CHITA is operated under the auspices of the Foundation for Health Care Quality, a non-profit, public-private partnership engaged in research efforts and projects focused on addressing the shared health information needs of insurance and managed care companies, physicians, hospitals, and medical clinics, as well as health care purchasers and consumers.
The CHITA Board serves as the Management Committee of CHITA, and is responsible for the policy-making and strategic planning of the program. Management of day-to-day operations and general administrative or resource management issues are handled by the Staff of the Foundation.
For more information on the role CHITA and Health IT have played in the history of the Foundation for Health Care Quality, please visit our About Us page, which provides a link to a publication on the 20+ year history of the Foundation and more context on the role the organization has played in improving healthcare in Washington state.
The mission of the Community HealthAlliance (CHITA) is to advance the adoption of information technology in healthcare for the purpose of improving efficiency and quality of care.
CHITA’s Circle of Life
CHITA was founded in 1996 by payers and providers in Washington State to address the issue of e-commerce in healthcare, with a focus on interoperability and data security. Its management team built the organization’s structure and formalized its operating principles in early 1997, and the alliance’s first Work Groups addressed eligibility and referral transactions.
In its first national collaboration, CHITA worked with the Minnesota Health Data Institute and the Massachusetts Health Data Consortium to hold a national summit funded by The Robert Wood Johnson Foundation in February of 1998. The topic was developing a model for secure transactions over the internet.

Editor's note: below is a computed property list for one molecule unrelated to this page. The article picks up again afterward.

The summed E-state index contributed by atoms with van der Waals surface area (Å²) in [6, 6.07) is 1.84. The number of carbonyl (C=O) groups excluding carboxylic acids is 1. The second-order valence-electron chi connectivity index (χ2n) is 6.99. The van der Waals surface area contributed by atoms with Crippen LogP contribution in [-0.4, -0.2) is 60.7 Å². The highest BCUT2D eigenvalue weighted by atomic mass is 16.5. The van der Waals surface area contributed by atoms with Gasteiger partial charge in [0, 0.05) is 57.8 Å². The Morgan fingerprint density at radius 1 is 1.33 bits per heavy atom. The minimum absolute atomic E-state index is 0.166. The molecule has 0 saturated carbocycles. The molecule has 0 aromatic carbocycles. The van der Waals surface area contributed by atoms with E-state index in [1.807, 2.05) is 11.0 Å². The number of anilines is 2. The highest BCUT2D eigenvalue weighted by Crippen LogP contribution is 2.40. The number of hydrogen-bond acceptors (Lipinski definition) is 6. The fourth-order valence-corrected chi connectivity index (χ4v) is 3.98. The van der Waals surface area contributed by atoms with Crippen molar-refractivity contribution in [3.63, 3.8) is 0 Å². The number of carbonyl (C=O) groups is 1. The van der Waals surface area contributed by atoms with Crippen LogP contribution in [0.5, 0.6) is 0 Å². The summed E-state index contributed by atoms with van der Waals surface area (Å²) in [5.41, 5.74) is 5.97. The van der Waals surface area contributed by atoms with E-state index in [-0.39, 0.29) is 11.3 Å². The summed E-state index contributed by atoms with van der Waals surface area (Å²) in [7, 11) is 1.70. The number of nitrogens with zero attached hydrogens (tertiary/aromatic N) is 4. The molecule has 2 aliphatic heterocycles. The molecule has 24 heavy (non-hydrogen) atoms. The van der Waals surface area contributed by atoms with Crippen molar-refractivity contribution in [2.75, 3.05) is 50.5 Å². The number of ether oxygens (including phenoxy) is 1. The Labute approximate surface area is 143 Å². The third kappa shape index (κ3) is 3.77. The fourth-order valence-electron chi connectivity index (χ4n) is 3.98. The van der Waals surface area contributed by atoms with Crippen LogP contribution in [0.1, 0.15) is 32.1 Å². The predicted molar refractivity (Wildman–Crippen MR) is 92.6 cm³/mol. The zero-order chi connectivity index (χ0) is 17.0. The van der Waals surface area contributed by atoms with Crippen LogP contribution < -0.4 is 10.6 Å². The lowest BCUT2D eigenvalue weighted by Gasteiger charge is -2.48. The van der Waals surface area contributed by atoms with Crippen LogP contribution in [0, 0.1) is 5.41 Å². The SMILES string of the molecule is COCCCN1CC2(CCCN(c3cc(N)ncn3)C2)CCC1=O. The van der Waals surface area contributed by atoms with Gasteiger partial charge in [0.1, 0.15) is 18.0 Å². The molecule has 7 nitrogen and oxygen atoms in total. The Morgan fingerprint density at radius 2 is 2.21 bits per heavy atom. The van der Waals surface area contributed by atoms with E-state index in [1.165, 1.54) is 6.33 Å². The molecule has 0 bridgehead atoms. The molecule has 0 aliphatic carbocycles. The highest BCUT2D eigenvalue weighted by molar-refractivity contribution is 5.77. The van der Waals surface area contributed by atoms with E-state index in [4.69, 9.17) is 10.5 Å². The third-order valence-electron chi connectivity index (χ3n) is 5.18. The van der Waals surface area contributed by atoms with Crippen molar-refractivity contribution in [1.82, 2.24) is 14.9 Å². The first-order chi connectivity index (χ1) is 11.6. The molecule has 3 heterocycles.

This conference led to a five-state RWJF-funded demonstration project involving MHDI, MHDC, North Carolina Healthcare Information & Communications Alliance and the Utah Health Information Network. CHITA’s role in the $2.3 million grant involved demonstrating secure transmission of clinical data from the labs to the state department of health to the Centers for Disease Control (CDC). The project demonstrated that the time required for receipt of infectious disease outbreak data to the CDC could be reduced from and average of three weeks to two days. During this time CHITA ceased operating as a membership-focused organization.
By 1999, CHITA had begun focusing most of its efforts on issues related to privacy and security of health data transmission using Internet technologies. CHITA became the regional SNIP affiliate for WEDI and began staffing quarterly HIPAA Readiness Forums in February 2000 to help the community prepare for new federal regulations and their approaching deadlines regarding these issues. In addition to IT initiatives, CHITA developed a standard referral form for providers and payors that is still in use today. It also formed the Pacific West HIPAA Congress, which produced free sample HIPAA privacy forms for Washington and surrounding states.
In mid-2002 CHITA began rebuilding its Board and operating as a membership-focused organization again. Organizations represented on the Board included a diverse range of supporters:
CHITA’s Next Generation
CHITA has returned to supporting projects. It served as the initial facilitator in a February 2004, $2.5 million grant received by the Foundation for Health Care Quality from the Department of Defense for developing an electronic infectious disease tracking system in the Northwest. In March of 2004 CHITA initiated a Capstone Project with University of Washington Masters candidates under whom models for the electronic transmission of clinical data between organizations in Washington State would be reviewed, with recommendations generated regarding which models and components offer the most promise in the state.
CHITA also continues to educate the community. Its highly successful, quarterly HIPAA Readiness Forums—attended by hundreds and hundreds over the years—continued into 2005, when they began focusing on other topics and issues relevant to the healthcare and technology communities. Now known simply as the CHITA Forums, recent presentations or panel discussions have included the following topics: navigating the labyrinth of state and national standards, responding to identity theft and lost laptops, reports on new community initiatives like the Puget Sound Health Alliance, and the development of electronic health records.
CHITA carries the mantel of being a neutral third party where providers, payers, vendors, government, consumers and others can collaborate to improve quality of care and efficiency in healthcare by advancing the adoption of information technologies. However, its Board is revitalized and looking for new opportunities and initiatives for meeting the organization’s ongoing mission. The CHITA Forums continue to be a benefit to the community, and are run by a strong group of supporters. And membership benefits are being reorganized and expanded.
CHITA enters into its second decade with the speed and agility that its logo suggests!